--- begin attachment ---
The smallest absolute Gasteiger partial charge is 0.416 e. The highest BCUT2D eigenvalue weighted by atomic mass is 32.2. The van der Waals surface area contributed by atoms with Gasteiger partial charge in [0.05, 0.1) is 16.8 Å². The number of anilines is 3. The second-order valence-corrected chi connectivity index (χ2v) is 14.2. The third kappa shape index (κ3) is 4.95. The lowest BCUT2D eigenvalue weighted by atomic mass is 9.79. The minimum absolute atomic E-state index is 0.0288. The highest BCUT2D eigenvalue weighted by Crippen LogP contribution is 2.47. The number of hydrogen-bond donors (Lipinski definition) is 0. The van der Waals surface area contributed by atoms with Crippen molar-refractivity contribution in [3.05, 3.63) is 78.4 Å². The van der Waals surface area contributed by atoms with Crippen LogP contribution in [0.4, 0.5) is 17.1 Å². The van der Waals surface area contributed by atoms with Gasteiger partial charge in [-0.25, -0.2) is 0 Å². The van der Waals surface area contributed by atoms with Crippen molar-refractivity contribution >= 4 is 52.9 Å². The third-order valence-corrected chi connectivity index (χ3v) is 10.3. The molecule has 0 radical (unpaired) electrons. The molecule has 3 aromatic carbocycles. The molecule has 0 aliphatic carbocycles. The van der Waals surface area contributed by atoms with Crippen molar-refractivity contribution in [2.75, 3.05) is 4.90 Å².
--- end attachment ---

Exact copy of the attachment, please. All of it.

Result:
The smallest absolute Gasteiger partial charge is 0.416 e. The highest BCUT2D eigenvalue weighted by atomic mass is 32.2. The van der Waals surface area contributed by atoms with Gasteiger partial charge in [0.05, 0.1) is 16.8 Å². The number of anilines is 3. The second-order valence-corrected chi connectivity index (χ2v) is 14.2. The third kappa shape index (κ3) is 4.95. The lowest BCUT2D eigenvalue weighted by atomic mass is 9.79. The minimum absolute atomic E-state index is 0.0288. The highest BCUT2D eigenvalue weighted by Crippen LogP contribution is 2.47. The number of hydrogen-bond donors (Lipinski definition) is 0. The van der Waals surface area contributed by atoms with Crippen molar-refractivity contribution in [3.05, 3.63) is 78.4 Å². The van der Waals surface area contributed by atoms with Crippen LogP contribution in [0.4, 0.5) is 17.1 Å². The van der Waals surface area contributed by atoms with Gasteiger partial charge in [-0.25, -0.2) is 0 Å². The van der Waals surface area contributed by atoms with Crippen molar-refractivity contribution >= 4 is 52.9 Å². The third-order valence-corrected chi connectivity index (χ3v) is 10.3. The molecule has 0 radical (unpaired) electrons. The molecule has 3 aromatic carbocycles. The molecule has 0 aliphatic carbocycles. The van der Waals surface area contributed by atoms with Crippen molar-refractivity contribution in [2.75, 3.05) is 4.90 Å².